The children of Israel eat manna in the wilderness and unleavened bread during the Passover, Jesus is the true bread that gives life.
“Then Jesus said to them, “Most assuredly, I say to you, Moses did not give you the bread from heaven, but My Father gives you the true bread from heaven” – John 6:32.
Crucifixion was the Roman capital punishment at the time of Jesus and required that the bones of those crucified be broken.
More specifically, the knee bones, as the condemned hanged on the tree, breaking their knees will cause them to die a long excruciating death as they gasped for air. However, when it came to Jesus, none of His bones were broken by the Roman soldier, a miracle. Just as the instructions by Moses that none of the bones of the Passover Lamb were to be broken. However, His skin was torn and the bones made visible, some dislocated but none was broken. The Roman soldier tasked with breaking the knee bones, instead opted to pierce the side of Jesus where blood and water came gashing out.
Just as the Passover Lamb was roasted as a whole in the fire, Jesus came under God’s fiery judgment against sin. John the beloved records that He has feet as those refined in the fire.
“His feet were like fine brass as if refined in a furnace, and His voice as the sound of many waters” – Revelation 1:15
During the Jewish Passover, the Afikomen, which is a piece of Matzah bread that was broken from a whole piece, hidden away is brought back to the table. Just as Jesus who is the bread of life was broken and hidden in the belly of the earth of 3 days and nights, is brought back to life by God.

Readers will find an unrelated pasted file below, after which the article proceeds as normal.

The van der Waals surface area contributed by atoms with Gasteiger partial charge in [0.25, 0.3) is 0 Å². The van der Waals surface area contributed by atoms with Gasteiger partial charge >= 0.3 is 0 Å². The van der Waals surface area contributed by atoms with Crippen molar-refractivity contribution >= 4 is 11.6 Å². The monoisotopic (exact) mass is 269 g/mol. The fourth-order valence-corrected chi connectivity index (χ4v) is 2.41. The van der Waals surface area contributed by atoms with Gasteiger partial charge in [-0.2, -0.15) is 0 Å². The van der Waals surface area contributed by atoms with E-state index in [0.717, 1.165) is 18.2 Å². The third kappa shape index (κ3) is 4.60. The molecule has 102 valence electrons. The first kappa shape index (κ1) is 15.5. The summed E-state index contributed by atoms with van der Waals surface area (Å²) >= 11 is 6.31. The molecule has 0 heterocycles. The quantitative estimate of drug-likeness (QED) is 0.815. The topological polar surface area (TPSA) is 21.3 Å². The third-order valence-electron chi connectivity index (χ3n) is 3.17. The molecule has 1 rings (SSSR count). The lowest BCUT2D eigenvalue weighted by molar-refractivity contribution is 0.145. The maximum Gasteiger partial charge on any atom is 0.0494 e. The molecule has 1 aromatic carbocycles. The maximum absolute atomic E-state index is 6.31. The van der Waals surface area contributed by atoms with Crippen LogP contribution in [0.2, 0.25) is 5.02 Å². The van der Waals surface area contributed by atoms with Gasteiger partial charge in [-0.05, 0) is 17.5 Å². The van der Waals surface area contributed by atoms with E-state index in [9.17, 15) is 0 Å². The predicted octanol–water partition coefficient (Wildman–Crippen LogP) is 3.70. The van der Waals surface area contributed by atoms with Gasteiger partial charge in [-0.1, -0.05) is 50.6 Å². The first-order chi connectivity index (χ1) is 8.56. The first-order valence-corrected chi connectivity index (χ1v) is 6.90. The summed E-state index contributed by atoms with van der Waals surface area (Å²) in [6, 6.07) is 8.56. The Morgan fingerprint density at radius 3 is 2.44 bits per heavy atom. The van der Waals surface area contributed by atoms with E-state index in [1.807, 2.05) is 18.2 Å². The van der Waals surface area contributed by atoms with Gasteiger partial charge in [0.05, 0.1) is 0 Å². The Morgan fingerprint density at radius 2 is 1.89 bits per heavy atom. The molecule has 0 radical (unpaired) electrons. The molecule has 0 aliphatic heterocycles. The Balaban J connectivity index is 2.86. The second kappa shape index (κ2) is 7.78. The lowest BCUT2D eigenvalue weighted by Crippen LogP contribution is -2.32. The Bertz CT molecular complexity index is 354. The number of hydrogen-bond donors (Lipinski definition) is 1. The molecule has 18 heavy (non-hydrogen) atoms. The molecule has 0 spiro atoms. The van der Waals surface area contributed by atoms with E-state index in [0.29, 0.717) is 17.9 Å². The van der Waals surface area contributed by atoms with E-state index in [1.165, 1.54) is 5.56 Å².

Therefore Christians celebrate Good Friday to remember Jesus’ death and on Easter Monday they celebrate the resurrection of Jesus Christ. Just as Moses commanded the children of Israel to keep the Passover, Jesus also commanded his disciples to partake in the Holy Communion as a remembrance of His death and resurrection.
For I tell you I will not drink again from the fruit of the vine until the kingdom of God comes. And he took bread, gave thanks and broke it, and gave it to them, saying, “This is my body given for you; do this in remembrance of me.” In the same way, after the supper he took the cup, saying, “This cup is the new covenant in my blood, which is poured out for you” – Luke 22:18-20.
Just as the Jews keep the Passover and long for the second coming of Elijah with the Messiah, Christians celebrate Good Friday and Easter, as an outward appreciation of God’s mercy and longing for the Second coming of Jesus Christ.
The Good Friday and Easter Celebrations among Christians are very important as it reminds them of their salvation. It is a season of appreciation and remembrance. Here is a rundown of points of Good Friday celebrations among Christians.
- Christians are commanded in scripture to take part in the Holy Communion as a remembrance of Jesus Death and resurrection
- Christians celebrate Good Friday as an appreciation to God for loving sinners and giving His Son as a sacrifice.
- Good Friday is a time to gather with fellow Christians as scriptures advise them not to forsake the gathering of the brethren.
- Good Friday is a celebration to Christians as it commemorates the end of their salary to sin.